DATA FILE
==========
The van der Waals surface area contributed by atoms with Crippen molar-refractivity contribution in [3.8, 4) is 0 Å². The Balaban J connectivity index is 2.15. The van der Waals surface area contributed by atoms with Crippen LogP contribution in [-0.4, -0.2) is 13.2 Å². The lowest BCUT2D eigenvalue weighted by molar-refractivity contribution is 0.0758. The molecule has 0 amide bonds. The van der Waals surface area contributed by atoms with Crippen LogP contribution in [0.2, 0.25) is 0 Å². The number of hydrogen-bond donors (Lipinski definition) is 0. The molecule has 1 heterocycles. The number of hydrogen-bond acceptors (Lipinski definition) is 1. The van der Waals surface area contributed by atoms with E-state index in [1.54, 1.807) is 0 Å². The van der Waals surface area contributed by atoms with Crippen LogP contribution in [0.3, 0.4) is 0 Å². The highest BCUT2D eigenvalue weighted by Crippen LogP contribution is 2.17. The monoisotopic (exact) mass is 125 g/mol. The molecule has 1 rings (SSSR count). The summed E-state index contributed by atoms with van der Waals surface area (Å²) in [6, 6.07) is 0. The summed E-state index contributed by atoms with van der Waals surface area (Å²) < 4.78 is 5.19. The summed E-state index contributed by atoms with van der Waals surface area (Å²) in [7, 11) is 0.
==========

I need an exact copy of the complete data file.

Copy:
The van der Waals surface area contributed by atoms with Crippen molar-refractivity contribution in [3.8, 4) is 0 Å². The Balaban J connectivity index is 2.15. The van der Waals surface area contributed by atoms with Crippen LogP contribution in [-0.4, -0.2) is 13.2 Å². The lowest BCUT2D eigenvalue weighted by molar-refractivity contribution is 0.0758. The molecule has 0 amide bonds. The van der Waals surface area contributed by atoms with Crippen LogP contribution in [0.2, 0.25) is 0 Å². The number of hydrogen-bond donors (Lipinski definition) is 0. The molecule has 1 heterocycles. The number of hydrogen-bond acceptors (Lipinski definition) is 1. The van der Waals surface area contributed by atoms with E-state index in [1.54, 1.807) is 0 Å². The van der Waals surface area contributed by atoms with Crippen LogP contribution in [0.3, 0.4) is 0 Å². The highest BCUT2D eigenvalue weighted by Crippen LogP contribution is 2.17. The monoisotopic (exact) mass is 125 g/mol. The molecule has 1 rings (SSSR count). The summed E-state index contributed by atoms with van der Waals surface area (Å²) in [6, 6.07) is 0. The summed E-state index contributed by atoms with van der Waals surface area (Å²) < 4.78 is 5.19. The summed E-state index contributed by atoms with van der Waals surface area (Å²) in [7, 11) is 0.